Reasons Why We Grind Are More Complex Than YouThink

Reasons Why We Grind Are More Complex Than YouThink

As an RPG fan since the old NES days, there’s one question I’ve heard endlessly over the years: “How do you deal with the grind?” Practically every RPG demands players devote countless hours to repetitive battles in the hopes of eventually reaching that next level, learning one more skill, or getting to some unspecified plateau that will make the difference.

The thing is, grinding isn’t the grind it seems to be. Sure, it’s a tedious endeavor and affair that requires a significant amount of patience and devotion, but while it can seem like a lot of effort at the time, in retrospect, it doesn’t feel as monotonous as it should. In fact, if a game is designed well enough, sometimes the grind is unnoticeable.

Perhaps one of the most recent games where I didn’t even notice the grind–or that I had sunk in 97 hours of playtime– is Fire Emblem Awakening . The progression moves smoothly and swiftly, and there’s always some micro-goal being reached to make players feel like stars. Characters could have leveled up; a major story battle could have been cleared; a character may be able to upgrade to a better class or reclass to something new. Leveling up could have finally given you a skill you’ve desperately wanted, such as Galeforce. Maybe enough battles were experienced to up the group’s fame, leading to a new Renown reward. Characters could even have come closer to making friends or falling in love.

The important thing is, it feels like something is always happening in Fire Emblem Awakening . Though much of the game is using Reeking Boxes to generate random enemy encounters to grind characters into unstoppable forces, progress is always taking place, and micro-goals are being reached. It makes grinding seem more glamorous and even more addictive. “Just one more battle, and Gaius will reach level 20 and can upgrade to an Assassin.” “If I play 15 more minutes, then Lucina and Gerome will fall in love.” “Lissa is so close to learning Galeforce!” These thoughts keep winding through someone’s head as they play, and it gets to a point where the grind is nothing because every few minutes there’s some milestone or reward.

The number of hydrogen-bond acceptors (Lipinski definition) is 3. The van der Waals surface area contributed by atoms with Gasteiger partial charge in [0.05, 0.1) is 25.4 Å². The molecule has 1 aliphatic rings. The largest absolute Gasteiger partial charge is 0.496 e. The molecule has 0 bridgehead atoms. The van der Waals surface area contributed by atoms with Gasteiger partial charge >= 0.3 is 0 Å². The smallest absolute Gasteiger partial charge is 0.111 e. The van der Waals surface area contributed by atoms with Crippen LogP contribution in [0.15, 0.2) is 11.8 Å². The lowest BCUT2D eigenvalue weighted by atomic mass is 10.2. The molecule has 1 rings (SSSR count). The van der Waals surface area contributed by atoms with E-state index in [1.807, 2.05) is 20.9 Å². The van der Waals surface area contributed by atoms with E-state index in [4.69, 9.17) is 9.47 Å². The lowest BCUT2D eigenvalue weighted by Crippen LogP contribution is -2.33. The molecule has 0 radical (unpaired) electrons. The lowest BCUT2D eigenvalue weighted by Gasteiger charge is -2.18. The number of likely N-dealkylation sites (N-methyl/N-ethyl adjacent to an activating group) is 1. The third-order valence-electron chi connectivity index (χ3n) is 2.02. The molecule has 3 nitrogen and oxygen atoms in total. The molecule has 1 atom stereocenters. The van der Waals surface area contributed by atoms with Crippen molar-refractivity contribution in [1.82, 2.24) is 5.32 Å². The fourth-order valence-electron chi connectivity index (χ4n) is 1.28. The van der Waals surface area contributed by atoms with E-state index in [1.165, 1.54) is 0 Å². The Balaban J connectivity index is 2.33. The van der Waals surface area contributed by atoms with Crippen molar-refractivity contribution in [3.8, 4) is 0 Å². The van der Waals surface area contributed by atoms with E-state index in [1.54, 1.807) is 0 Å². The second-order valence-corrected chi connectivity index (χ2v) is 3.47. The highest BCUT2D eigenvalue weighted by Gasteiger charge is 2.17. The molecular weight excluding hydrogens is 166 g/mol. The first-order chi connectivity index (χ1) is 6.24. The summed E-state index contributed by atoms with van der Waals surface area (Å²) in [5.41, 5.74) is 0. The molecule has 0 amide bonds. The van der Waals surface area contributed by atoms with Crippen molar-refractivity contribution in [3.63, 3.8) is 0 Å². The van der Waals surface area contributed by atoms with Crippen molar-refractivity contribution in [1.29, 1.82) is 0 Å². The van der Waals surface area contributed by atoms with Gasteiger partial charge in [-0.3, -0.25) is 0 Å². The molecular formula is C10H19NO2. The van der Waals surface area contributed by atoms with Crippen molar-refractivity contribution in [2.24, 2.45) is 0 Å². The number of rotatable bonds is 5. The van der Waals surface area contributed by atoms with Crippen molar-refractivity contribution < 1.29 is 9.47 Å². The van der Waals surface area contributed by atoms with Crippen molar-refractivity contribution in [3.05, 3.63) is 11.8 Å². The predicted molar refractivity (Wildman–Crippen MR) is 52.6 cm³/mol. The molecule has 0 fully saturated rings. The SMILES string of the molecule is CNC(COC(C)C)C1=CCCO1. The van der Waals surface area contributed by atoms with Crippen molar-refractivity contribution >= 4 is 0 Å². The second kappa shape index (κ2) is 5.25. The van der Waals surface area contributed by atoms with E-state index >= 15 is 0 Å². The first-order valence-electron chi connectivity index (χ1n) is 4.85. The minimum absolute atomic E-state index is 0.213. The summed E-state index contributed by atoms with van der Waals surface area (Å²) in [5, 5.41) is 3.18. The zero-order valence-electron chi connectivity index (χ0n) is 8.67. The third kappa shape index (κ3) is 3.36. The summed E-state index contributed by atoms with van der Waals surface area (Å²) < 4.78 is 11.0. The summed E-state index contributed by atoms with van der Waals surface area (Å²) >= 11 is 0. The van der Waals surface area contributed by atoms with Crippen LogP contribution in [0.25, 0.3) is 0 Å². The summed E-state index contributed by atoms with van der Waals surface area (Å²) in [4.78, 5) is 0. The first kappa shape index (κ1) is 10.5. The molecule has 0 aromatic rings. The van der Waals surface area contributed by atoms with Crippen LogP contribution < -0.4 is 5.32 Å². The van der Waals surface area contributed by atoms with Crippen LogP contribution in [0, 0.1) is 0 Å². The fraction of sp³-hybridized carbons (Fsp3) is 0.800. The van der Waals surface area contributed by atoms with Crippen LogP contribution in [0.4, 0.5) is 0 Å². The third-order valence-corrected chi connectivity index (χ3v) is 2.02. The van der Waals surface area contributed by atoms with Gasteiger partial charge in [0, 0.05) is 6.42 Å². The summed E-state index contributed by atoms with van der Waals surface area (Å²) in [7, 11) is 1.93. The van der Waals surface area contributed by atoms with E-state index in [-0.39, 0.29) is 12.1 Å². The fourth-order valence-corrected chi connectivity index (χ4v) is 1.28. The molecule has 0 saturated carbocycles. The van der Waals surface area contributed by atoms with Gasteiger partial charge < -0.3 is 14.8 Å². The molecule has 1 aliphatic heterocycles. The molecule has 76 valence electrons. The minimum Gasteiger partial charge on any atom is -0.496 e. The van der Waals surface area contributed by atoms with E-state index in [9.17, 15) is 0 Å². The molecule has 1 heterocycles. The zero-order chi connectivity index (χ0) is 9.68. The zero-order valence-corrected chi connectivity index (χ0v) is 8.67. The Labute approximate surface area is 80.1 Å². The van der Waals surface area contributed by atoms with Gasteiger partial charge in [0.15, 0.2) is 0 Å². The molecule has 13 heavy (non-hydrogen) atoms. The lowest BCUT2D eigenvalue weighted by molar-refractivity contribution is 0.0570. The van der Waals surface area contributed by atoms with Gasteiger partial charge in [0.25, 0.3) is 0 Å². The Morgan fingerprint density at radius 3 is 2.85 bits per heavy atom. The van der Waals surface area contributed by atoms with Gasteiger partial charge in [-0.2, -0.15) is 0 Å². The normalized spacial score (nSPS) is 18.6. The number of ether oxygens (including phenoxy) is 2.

This tedious-free grinding is a trait shared with another series, one that’s getting a release in October. Pokemon is a master of the micro-goals. Whether it’s done by facing wild Pokemon or in-game trainers, grinding is a necessity. Gamers grind throughout a Pokemon game in the hopes of building up captured pets and making them the very best. If someone doesn’t have a guide constantly on hand, they’ll be left wondering if the next level could be the one that bestows an awesome new power or, perhaps, an anticipated evolution. Just a few more battles, and one more level, could mean reaching new heights of greatness and accomplishment.

Moreover, Pokemon is the kind of series where one or two more levels could mean the difference between victory and defeat. If a Pokemon’s stats go up just right, then in two levels, someone could defeat an opponent who was a force to be reckoned with moments before. Occasionally, a win after gaining a few levels is due to luck, but more often than not, it’s due to getting just enough of a boost to the attack or special attack statistics to make a move a little more effective. It’s immensely satisfying to see training pay off, especially so quickly, and to continue on and see Pokemon recruited at level 6, 10, or 15 grow into level 50 or 60 beasts with extraordinary power is gratifying.

Of course, the best example of small steps leading up to colossal victories is the Etrian Odyssey series. It’s the kind of game where a few levels can mean the difference between life and death in a dungeon, as party members could become just strong enough to survive or learn an essential skill. If the difficulty is high enough, a player managing to survive long enough in one area to get a party to level up once, perhaps twice, is deserving of praise. In this case, grinding and surviving is a sign of skill and intelligence.